The driver obtains a particularly good overview of the near area behind the fork lift truck if the screen is effectively connected with an image mixer, by which the images taken with the two additional cameras can be superimposed on each other and displayed on the screen. The images taken with the two cameras that view the near area are thereby combined so that the driver gets the impression that the image has been taken with one single camera.
It is also possible that the screen can be effectively connected with an image mixer, by which the near area viewed by the first camera and the distant area viewed by the at least one additional camera can be displayed on the screen simultaneously. There is no need to switch manually between the near and distant areas, because with this type of arrangement the driver can observe both views simultaneously and next to each other on the screen.
The first camera is appropriately located in the area behind the driver's cab. The first camera can be mounted on the upper side of a rear counterweight of a fork lift truck, for example, and thereby has a field of vision similar to that of a driver seated on the driver's seat and turned toward the rear.
It is also appropriate if each additional camera is fastened to an upper rear segment of the driver's cab. The rear columns of the driver's cab are appropriate sites for fastening these cameras. The additional cameras thereby have an angle of view from an elevated location, from which the entire near area behind the industrial truck is visible.
It is advantageous if the screen is located inside the driver's cab in the vicinity of the legroom for the driver. For example, the screen can be located between the driver's legs in the forward portion of the driver's cab. The screen thereby does not interfere with the driver's view or access to the display and control elements in the vicinity of the dashboard.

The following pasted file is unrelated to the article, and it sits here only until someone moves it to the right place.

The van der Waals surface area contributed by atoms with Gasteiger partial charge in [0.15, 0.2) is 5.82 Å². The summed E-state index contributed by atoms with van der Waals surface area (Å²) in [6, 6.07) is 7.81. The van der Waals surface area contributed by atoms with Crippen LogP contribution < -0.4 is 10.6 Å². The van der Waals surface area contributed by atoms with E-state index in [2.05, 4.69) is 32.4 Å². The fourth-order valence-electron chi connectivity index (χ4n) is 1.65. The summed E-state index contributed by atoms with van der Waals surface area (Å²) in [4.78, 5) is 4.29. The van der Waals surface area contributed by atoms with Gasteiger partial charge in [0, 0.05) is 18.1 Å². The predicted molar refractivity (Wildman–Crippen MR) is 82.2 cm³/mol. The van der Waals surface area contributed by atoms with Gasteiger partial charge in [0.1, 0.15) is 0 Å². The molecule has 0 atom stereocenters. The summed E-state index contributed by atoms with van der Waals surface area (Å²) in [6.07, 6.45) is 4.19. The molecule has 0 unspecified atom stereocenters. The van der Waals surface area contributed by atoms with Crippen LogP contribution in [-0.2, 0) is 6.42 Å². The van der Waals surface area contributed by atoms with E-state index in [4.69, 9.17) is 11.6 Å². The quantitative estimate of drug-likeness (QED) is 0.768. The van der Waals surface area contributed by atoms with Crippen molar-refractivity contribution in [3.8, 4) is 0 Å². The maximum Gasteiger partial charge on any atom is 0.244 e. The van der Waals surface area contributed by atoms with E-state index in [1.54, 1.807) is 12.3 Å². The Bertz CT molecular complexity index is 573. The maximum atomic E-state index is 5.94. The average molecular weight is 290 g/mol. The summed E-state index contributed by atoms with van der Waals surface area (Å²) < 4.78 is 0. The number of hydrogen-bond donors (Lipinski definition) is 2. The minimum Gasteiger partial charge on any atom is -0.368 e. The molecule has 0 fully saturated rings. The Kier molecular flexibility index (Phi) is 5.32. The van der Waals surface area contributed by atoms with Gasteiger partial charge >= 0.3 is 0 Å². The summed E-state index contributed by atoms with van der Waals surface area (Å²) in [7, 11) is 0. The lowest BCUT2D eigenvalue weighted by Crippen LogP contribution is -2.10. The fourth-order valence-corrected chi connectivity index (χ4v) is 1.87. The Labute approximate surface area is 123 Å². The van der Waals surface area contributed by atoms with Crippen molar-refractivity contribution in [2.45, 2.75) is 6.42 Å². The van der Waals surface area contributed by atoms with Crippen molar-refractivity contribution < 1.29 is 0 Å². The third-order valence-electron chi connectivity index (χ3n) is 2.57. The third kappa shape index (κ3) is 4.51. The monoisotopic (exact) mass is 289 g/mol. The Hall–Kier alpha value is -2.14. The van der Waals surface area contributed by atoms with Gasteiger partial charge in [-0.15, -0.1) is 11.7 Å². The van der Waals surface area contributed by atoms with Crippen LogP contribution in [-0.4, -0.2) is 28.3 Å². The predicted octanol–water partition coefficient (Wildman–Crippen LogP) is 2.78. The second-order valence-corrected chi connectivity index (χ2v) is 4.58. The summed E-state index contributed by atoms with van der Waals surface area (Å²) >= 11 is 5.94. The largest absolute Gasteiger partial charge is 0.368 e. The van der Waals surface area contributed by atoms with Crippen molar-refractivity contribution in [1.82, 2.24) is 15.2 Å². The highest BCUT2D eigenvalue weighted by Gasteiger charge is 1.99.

It is advantageous if the industrial truck has a steering device with an electrical steering sensor. Steering sensors of this type do not require a steering column, which would interfere with the installation of the screen in the area between the driver's legs.
In one particularly advantageous embodiment, the electrical steering sensor is located in the vicinity of an armrest of the driver's seat. All the installation space available in front of the driver's seat is thereby available for the installation of the screen. Even after the steering is actuated, the driver's arm does not interfere with the view on the screen.
The amount of space occupied by the screen can be reduced to a minimum by realizing the screen in the form of a flat screen.
Additional advantages and details of the invention are explained in greater detail below, with reference to the exemplary embodiment illustrated in the accompanying drawings in which:
A first camera 7 is fastened to the upper side of the rear counterweight 10 and is provided to view the distant area behind the fork lift truck. The direction of view of the camera 7 can be fixed. It is also possible, however, to provide a swiveling device for the camera 7, by which the angle of view of the camera 7 can be set by the driver by an electrical control, or automatically, e.g., as a function of the current steering angle.
The invention further teaches that there are two additional cameras 11 by which the near area directly behind the fork lift truck and to the sides of the rear counterweight 10 can be viewed. The additional cameras 11 are fastened to the top of the driver's cab 3. The angle of view of this camera 11 is directed diagonally downward.
Located in the vicinity of the driver's cab 3 is a switching device 15, shown schematically in
Having described a presently preferred embodiment of the invention, it is to be understood that it may be otherwise embodied within the scope of the appended claims.
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|U.S. Classification||348/148, 396/421|
|International Classification||G03B17/00, H04N7/18, B66F17/00, B66F9/075|
|Cooperative Classification||B66F17/003, B66F9/0755|
|European Classification||B66F9/075F, B66F17/00B|
|Mar 15, 2001||AS||Assignment|
Owner name: STILL GMBH, GERMANY
Free format text: ASSIGNMENT OF ASSIGNORS INTEREST;ASSIGNORS:RADEMACHER, FRANK;BAVENDIEK, RAINER;BUCHHOLZ, WOLFGANG;AND OTHERS;REEL/FRAME:011607/0983
Effective date: 20010306
|Nov 2, 2010||CC||Certificate of correction|
|Jul 19, 2013||REMI||Maintenance fee reminder mailed|
|Dec 8, 2013||LAPS||Lapse for failure to pay maintenance fees|
|Jan 28, 2014||FP||Expired due to failure to pay maintenance fee|
Effective date: 20131208